Griffith, Nanci (1954—)
Griffith, Nanci (1954—)
Almost alone among commercially successful singer-songwriters within folk and country music, Nanci Griffith represents a refreshing contrast to the bland offerings of the music industry's hit-making machinery. Defying easy categorization into the standard pigeonholes, Griffith once described her own style of music as "folkabilly." After 15 albums Nanci Griffith still seems to be steaming ahead at full throttle. No longer scaling the heights but rather traversing the summit ridge of her creative powers, several of her most recent releases have been met with widespread critical acclaim. She has also captivated a legion of loyal fans.
Nanci Caroline Griffith was born July 6, 1953 near Austin, Texas—a town full of good music, where she penetrated the competitive ranks of a near legendary songwriting tradition. She has portrayed her parents as "beatniks" who enthusiastically supported her attempts to become a folksinger. Nanci's first paid gig was at the age of 14, when she played at the local Red Lion and made $11. She graduated from Austin's Holy Cross High School, where she strummed guitar for folk mass, then stayed in the neighborhood by enrolling at the University of Texas. Nanci began playing every Sunday night—and would continue to play for five years—at the Hole in the Wall, a dingy little bar across the street from campus. The bar became her proving ground, for—as she once described it—if you can get loud beer-drinkers to hush up a moment and listen to your songs then you must be doing something right. She tried teaching kindergarten for a while, but by this time her heart was firmly attached to her true calling.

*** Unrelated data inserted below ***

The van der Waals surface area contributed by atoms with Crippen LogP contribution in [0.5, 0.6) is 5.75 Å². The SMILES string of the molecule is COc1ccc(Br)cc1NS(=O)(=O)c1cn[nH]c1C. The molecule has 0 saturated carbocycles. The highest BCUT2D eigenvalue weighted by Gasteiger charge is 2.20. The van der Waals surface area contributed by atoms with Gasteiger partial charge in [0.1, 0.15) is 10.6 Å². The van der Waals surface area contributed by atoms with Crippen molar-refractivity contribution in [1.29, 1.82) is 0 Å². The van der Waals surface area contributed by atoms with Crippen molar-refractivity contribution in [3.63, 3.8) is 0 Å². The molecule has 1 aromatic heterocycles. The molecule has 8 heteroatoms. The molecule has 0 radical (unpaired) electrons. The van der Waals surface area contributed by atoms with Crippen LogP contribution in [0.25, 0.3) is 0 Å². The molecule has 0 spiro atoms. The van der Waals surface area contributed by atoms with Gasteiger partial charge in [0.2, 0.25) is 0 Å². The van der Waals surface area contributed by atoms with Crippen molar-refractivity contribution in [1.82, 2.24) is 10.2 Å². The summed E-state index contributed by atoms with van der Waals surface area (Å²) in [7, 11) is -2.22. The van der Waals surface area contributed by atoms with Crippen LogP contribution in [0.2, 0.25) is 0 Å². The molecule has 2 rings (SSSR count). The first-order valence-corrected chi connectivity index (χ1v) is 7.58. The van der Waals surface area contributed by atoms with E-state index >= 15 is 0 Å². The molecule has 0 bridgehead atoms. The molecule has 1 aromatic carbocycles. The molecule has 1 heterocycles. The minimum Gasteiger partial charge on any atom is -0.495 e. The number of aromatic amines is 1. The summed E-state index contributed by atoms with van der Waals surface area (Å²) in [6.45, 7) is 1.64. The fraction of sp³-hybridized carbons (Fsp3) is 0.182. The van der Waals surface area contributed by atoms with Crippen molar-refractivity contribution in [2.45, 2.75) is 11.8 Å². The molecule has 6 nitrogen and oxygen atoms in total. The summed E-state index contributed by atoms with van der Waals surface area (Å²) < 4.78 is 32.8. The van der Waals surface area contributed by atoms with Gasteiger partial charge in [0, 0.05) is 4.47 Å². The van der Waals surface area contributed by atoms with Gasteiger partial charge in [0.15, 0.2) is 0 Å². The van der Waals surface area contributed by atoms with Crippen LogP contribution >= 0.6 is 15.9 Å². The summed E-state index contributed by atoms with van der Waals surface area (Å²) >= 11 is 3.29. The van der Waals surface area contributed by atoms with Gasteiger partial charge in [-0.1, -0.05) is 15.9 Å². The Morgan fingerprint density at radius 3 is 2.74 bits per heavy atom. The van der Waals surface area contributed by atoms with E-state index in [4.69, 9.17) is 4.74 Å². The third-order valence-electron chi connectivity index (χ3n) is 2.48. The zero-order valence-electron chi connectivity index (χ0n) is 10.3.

Nanci writes and plays folk music. Not one to shy away from this particular "f-word," she capitalizes the term because the people are important to her and so is the music. Invoking the muses of this particular genre has turned into a one-woman crusade to resurrect what's good and true among the earthier forms of the American song canon. In 1994 Griffith won a Grammy Award for her 1993 album Other Voices, Other Rooms, which paid tribute to songwriters she has come to admire. Her 1998 release, Other Voices, Too (A Trip Back to Bountiful), serves as a continuation of this project. She cites Carolyn Hester as an influential figure in her early career, but also draws motivation from the Carter Family, Buddy Holly, and the Everly Brothers. By all accounts, Nanci is even more popular in the British Isles than in the United States. Perhaps this stems from her own Anglo ancestry, or perhaps because British sensibilities allow for greater sophistication in popular music. It may also reflect her residential choices: she has maintained a loft in Dublin for more than a decade, and now divides her time between Ireland and a small farm south of Nashville.
Nanci's first album was recorded in 1978 and subsequently reissued by folk-oriented Philo/Rounder Records (as were her next three). A good representation from this initial foray into record making would be the 1984 title, Once In a Very Blue Moon. In 1987 she switched to the predominantly country label MCA, and over the next five years released a series of rich offerings with more production input than the spare earlier records. It was also during this time period that Griffith assembled a first-rate touring band—the Blue Moon Orchestra—that has stayed together and backed her efforts for over a decade. Since 1992 Nanci has recorded on the Elektra label, which has given her wide latitude to experiment with new ambitions and soundscapes. Unanimously well received by critics was a 1994 album, the very personal and heartfelt Flyer. She has also recorded with artists as diverse as Bruce Cockburn, John Gorka, The Chieftains, and Hootie and the Blowfish. Her songs have been covered—often as hit records—by many other performers, including Willie Nelson, Suzy Boguss, and Kathy Mattea.